Director James Gunn at a screening last year of "Guardians of the Galaxy Vol. 2" in London. (Daniel Leal-Olivas/AFP/Getty Images)
Media columnist

Let’s say this up front. Writer-director James Gunn wrote some appalling things on Twitter years ago.

His jokes about rape and sex with children not only cross the decency line, they continue to run for another couple of miles at full speed.

It’s not hard to understand why Disney — with its vast, rich empire resting on a foundation of wholesomeness and family friendliness — cut him loose late last week, despite his monumental success at the helm of Marvel’s “Guardians of the Galaxy” movies. (The first two grossed $1.6 billion; the third was due to start production this fall.)

The casual observer might be inclined to say good riddance to a guy who could respond to the hashtag #unromanticmovies with the suggestion: “Three Men and a Baby They Had Sex With” or come up with this tweet: “The best thing about being raped is when you’re done being raped and it’s like ‘whew this feels great, not being raped!’ ”

I can’t defend those writings and don’t want to.

Neither can Gunn, 51, who for years has regretted them and reasonably makes the case that he’s grown into a person who recognizes how atrocious they were, even if part of a comedic tradition that relies on shock and provocation.

“My words of nearly a decade ago were, at the time, totally failed and unfortunate efforts to be provocative,” Gunn said in a statement last week about tweets mostly from 2008 to 2011.

“I have regretted them for many years since — not just because they were stupid, not at all funny, wildly insensitive, and certainly not provocative like I had hoped, but also because they don’t reflect the person I am today or have been for some time.”

But Disney executives should have known what they were getting with Gunn, who was a different kind of filmmaker a decade ago, directing the comedy-horror picture “Slither”and a Web-series spoof called “James Gunn’s PG Porn.”

What caused the firing had very little to do with Gunn’s background and everything to do with the way the far-right dirt-diggers — “cyber nazis,” as they’re known — are able to use the Internet with the express purpose of ruining people’s lives.

Everything about it shouts “bad faith.”

“All of the outrage is completely feigned to weaponize outrage,” said Andrew Todd, who writes about gaming and film for the website BirthMoviesDeath.com.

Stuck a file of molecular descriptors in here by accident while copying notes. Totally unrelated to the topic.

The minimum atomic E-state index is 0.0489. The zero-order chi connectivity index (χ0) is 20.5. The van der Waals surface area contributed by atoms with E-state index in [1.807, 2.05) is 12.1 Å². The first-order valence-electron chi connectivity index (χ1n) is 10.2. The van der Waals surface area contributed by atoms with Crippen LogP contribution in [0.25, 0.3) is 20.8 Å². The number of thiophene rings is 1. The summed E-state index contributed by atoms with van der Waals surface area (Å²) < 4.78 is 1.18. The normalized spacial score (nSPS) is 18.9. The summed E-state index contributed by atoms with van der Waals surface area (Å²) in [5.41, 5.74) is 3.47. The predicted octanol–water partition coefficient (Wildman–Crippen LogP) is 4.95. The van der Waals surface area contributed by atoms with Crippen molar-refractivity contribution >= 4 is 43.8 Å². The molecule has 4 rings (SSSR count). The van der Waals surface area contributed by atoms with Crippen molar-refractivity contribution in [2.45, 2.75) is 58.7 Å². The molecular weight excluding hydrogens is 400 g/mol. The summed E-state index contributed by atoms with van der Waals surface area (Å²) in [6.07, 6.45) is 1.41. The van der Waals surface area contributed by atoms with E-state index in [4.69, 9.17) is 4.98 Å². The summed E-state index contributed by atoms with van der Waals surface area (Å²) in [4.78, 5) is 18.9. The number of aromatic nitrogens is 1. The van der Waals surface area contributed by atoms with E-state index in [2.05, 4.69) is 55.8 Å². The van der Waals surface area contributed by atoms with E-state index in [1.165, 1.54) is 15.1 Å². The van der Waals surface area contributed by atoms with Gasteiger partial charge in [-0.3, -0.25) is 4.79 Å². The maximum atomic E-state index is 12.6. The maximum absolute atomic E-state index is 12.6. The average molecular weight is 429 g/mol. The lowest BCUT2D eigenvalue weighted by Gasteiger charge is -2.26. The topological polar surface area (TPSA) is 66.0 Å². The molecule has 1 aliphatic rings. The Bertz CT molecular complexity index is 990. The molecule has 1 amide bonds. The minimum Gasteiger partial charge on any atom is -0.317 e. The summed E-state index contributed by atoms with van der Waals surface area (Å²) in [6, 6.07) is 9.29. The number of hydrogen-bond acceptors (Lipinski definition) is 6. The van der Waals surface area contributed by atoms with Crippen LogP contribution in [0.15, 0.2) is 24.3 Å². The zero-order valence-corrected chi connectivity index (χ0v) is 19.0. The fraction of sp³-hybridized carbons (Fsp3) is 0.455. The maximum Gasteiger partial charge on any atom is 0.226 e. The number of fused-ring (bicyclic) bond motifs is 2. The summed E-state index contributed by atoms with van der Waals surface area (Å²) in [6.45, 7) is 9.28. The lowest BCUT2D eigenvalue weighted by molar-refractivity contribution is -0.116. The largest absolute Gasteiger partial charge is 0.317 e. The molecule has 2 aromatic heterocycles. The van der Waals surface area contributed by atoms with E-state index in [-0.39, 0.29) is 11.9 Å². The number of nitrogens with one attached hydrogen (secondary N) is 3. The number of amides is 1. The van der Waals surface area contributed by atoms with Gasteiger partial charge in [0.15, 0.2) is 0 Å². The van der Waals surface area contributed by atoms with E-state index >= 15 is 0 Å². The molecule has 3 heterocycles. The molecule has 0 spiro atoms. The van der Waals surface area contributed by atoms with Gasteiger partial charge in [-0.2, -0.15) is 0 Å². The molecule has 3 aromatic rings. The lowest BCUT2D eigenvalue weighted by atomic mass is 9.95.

He told me that he sees a clear link between Gunn’s firing and the 2014 controversy known as Gamergate in which online mobs viciously attacked female video game designers.

It is, he said, a clearly established pattern that has its own playbooks involving digging up old material, taking it out of context, contacting the victim’s employer and often using right-wing media and politicians to reach the end goal: career destruction.

In the case of Gunn, for example, Breitbart News and Sen. Ted Cruz (R-Tex.) were along for the ride, with Cruz featured in a “news” headline calling for the director’s criminal prosecution. And at the center of things was the detestable Mike Cernovich, whose photo should flash every time the words “far-right troll” are used.

Let’s recall that some members of this crowd were behind the infamous Pizzagate episode, which resulted in a Washington restaurant, Comet Ping Pong, being targeted by a gunman looking for the location of Hillary Clinton’s supposed child-sex ring.

Much of the news media and most of polite society have little understanding of how these bad-faith attacks work. What is dug up is too often taken at face value, without crucial context about how tweets and other forms of expression are being turned into bludgeons in a cynical war against liberal values and individuals.

The question arises, then: What should Disney have done, given the outrage that was being fanned into a raging fire?

Plenty. Disney could have decided to back its creative talent, even censure him in some way, and explain just what was happening.

Corporate honchos could have said how reprehensible they found the tweets to be and made the point that artistic people experiment and grow in their development.

Onlookers are quick to compare this case to that of Roseanne Barr being fired for her racist tweet about Valerie Jarrett. It’s a flawed comparison: That wasn’t a decade old but from the present moment, showing that Barr — far from evolving — was the same old racist she always was.

And some are quick to compare the Gunn situation to the firings and demotions of the #MeToo movement. Again: The comparison doesn’t hold up well.

Gunn made disgusting jokes on the Internet. He didn’t harass people or use his power to demand sexual favors.

In short, you can’t defend James Gunn’s tweets, and it’s hard to defend him.

But in an era of escalating bad-faith attacks, it’s much worse to reward the mob with a scalp.

For more by Margaret Sullivan visit wapo.st/sullivan